From Genome Evolution to Animal Diversity: A Tale of Moths and Mammals

The Linnean Society of London, Burlington House, Piccadilly, London, W1J 0BF, United Kingdom
+44 (0)20 7434 4479 EXT 11

EVENING MEETING 18:00–19:00 Thursday 19 January 2017

170119 Peter Holland
Butterfly eggs © Peter Holland

How have genetic differences shaped the diversity of animal life on the planet? Evolutionary developmental biology tries to answer this question. Much attention has been given to ‘regulatory mutations’ that alter when and where genes are active. Perhaps all animals use the same genes, but in subtly different ways?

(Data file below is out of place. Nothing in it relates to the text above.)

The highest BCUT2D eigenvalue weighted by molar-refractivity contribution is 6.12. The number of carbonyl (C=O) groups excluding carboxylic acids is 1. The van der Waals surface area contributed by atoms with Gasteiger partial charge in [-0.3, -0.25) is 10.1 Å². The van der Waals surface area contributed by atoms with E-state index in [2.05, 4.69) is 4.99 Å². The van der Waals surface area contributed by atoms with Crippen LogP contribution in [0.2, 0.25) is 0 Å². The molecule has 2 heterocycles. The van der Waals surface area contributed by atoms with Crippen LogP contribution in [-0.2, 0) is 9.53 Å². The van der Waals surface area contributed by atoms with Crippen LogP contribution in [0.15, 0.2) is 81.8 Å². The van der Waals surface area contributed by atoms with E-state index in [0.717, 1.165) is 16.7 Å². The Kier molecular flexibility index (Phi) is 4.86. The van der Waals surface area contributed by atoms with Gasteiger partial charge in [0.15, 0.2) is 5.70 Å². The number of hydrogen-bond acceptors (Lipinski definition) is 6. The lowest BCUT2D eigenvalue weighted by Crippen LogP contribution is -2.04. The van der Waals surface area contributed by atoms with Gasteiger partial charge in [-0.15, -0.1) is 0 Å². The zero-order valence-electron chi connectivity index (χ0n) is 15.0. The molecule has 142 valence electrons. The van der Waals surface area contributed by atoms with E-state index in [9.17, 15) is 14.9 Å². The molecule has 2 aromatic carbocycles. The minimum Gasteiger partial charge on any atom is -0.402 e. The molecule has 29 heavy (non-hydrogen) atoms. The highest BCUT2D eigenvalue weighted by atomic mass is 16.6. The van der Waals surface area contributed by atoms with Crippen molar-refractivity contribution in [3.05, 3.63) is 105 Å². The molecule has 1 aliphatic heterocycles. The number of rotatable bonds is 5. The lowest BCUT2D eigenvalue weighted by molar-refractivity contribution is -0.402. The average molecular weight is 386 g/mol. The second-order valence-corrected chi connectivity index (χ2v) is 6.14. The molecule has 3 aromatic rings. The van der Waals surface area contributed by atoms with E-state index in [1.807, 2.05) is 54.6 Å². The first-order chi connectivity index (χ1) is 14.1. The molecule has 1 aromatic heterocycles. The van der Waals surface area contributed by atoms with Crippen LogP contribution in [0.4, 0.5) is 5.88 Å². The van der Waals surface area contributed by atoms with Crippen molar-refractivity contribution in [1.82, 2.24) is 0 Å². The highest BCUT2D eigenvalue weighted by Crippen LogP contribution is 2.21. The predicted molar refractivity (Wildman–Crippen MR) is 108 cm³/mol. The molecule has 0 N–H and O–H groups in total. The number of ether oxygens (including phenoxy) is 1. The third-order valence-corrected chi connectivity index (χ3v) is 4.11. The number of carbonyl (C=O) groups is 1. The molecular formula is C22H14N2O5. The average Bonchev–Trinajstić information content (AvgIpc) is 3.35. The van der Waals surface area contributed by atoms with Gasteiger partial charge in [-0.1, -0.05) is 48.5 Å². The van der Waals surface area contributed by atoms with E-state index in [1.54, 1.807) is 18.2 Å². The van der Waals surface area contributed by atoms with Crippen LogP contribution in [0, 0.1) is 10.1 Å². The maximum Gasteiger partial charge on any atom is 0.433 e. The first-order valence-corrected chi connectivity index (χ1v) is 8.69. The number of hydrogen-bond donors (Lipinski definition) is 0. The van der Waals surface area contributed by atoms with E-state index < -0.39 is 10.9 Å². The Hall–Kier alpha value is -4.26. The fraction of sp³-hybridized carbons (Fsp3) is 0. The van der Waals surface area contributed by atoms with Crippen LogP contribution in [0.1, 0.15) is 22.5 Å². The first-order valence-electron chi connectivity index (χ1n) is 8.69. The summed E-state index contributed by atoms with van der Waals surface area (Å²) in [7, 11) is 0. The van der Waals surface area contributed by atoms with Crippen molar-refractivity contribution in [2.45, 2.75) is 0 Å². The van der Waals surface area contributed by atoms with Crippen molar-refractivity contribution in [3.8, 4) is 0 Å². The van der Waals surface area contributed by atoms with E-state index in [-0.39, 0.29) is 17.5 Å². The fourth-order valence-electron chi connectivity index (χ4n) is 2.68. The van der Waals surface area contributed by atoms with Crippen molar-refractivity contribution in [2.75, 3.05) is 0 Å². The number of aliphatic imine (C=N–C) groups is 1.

This view overlooks the fact that thousands of new genes evolved in each animal group. Lepidoptera and mammals reveal fascinating examples of novel genes, used to control new modes of development, contributing to evolutionary success. The links between molecular evolution and animal diversity are elusive, but gradually coming into focus.

Professor Peter Holland FLS FRS is Linacre Professor of Zoology at the University of Oxford and has undertaken research into animal evolution for over 30 years. His popular book The Animal Kingdom: A Very Short Introduction is available in several languages.

  • This event is free and open to all.
  • Registration is not necessary. Seats will be allocated on a first-come, first-served basis.
  • Doors will open at 17:30.
  • Tea will be served in the Library from 17:30 and the event will be followed by a wine reception.

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